The international scandal that followed this “revelation” swallowed this narrative hook, line, and sinker, and condemned Kundera even before questioning the seriousness of this historical work. Yet it was abysmally bad research, a discredit to the profession of both historian and journalist. The article was a prosecution, not a historical reflection. Driven by their anticommunist narrative and possibly thirst for sensation, Hradilek and Třešňák failed to restitute the context and oversaw many crucial details. I was surprised, though, to hear in the various obituaries that followed Kundera’s death in these past days, especially in France, that their accusation had proven to be false. This is not true. No documentary proof of any sort was produced since 2008 to dispel it. Given the historical context, it is in my opinion indeed possible and even likely that Kundera reported Dvořáček to the police. But this is not the point. The point is that Kundera had no other choice and had he not reported Dvořáček himself, someone else would have, the very same day. In fact, Kundera’s indiscretion, if it was his, came third in line. Let us review the context that was missing in the article.

Milan Kundera had just been expelled from the communist party, and he was the responsible student of the dormitory Kolonka, in other words he was on tenterhooks with the regime. The police happened to be surveilling the dorm for other reasons – they were on the search for a murderer, whom they thought might bring a suitcase there – and students were alerted to report anything suspicious. And final straw, the secret police had organized a series of provocations in the previous months, posing as resistance fighters coming back from the West, only to unmask and arrest any potential supporter at home. It would have been suicidal for Kundera as any other student aware of the presence of Dvořáček that day not to report him immediately.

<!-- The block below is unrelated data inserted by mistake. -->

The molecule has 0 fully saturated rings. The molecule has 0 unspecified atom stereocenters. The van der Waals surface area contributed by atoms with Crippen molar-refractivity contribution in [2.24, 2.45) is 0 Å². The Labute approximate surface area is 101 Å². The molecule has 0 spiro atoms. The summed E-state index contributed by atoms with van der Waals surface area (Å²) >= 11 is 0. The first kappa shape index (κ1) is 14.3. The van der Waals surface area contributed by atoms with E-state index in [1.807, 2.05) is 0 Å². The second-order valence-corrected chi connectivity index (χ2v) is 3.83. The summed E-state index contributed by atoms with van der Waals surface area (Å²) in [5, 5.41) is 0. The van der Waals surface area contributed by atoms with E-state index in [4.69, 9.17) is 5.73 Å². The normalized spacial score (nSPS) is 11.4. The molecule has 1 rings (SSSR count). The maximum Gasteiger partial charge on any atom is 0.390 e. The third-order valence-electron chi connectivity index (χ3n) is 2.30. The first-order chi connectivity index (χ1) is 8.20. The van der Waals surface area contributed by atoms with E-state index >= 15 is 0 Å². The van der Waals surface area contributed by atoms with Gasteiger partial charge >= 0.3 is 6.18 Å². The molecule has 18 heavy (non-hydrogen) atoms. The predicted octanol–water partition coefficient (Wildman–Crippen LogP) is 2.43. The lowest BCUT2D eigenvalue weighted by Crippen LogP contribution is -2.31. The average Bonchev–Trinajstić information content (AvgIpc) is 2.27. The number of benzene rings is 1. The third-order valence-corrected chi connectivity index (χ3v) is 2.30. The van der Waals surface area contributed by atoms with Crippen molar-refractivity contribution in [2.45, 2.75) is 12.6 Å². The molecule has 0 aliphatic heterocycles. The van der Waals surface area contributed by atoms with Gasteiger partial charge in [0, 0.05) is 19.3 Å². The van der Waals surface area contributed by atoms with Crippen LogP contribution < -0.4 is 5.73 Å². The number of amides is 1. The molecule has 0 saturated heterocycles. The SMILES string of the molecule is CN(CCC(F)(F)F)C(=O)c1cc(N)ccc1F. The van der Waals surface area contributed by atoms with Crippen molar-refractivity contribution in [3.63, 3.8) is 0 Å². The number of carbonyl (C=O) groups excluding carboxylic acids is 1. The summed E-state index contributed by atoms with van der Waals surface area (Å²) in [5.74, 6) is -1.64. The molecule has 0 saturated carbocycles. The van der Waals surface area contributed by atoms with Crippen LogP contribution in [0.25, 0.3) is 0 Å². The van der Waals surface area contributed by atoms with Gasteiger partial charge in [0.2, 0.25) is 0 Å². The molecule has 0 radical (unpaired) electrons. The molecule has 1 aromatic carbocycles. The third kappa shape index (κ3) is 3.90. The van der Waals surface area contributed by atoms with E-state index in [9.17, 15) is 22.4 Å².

Let us then reestablish the chain of responsibilities: it was almost criminal foolishness for the Czech forces in Germany and the Americans to send would-be spies without adequate training back to a tightly controlled dictatorship – it is not only Dvořáček but his companion Juppa who was arrested on the first day of their mission. It was tragic amateurism for Dvořáček to look for top secret contacts in the telephone book and to entrust his fate to a former girlfriend of whom he knew nothing in the present circumstances. It was irresponsible for Iva Militká to tell the whole story to her boyfriend, Miroslav Dlask. It was rational but morally dubious for Dlask to pass the story on to Kundera, either to protect his girlfriend, or because he was jealous, or both. Incidentally, after the eruption of the scandal in 2008 a new witness, a former policeman, claimed that also Dlask went to report Dvořáček to the police, independently from Kundera or perhaps even in place of him or in his name, which would explain why his signature is missing. It was not particularly glorious for Kundera to report the information to the police if he did so, but again, not surprising either and an understandable gesture of self-preservation. Neither was it particularly glorious for Dvořáček himself to eventually denounce under police interrogation the generous strangers who had hosted him on his first night. It was not particularly noble for Iva Militká, who had been foolish enough in the first place to talk about Dvořáček to her boyfriend, to send her relative Hradilek on the trail of this story only to assuage her own conscience and get to hear the final word on the behavior of her then boyfriend, later husband, Miroslav Dlask, who had died in the meantime. And it was a singularly poor job on the part of Hradilek and Třešňák to satisfy themselves with this would-be sensational discovery without bothering to restitute the context or to hear Kundera out.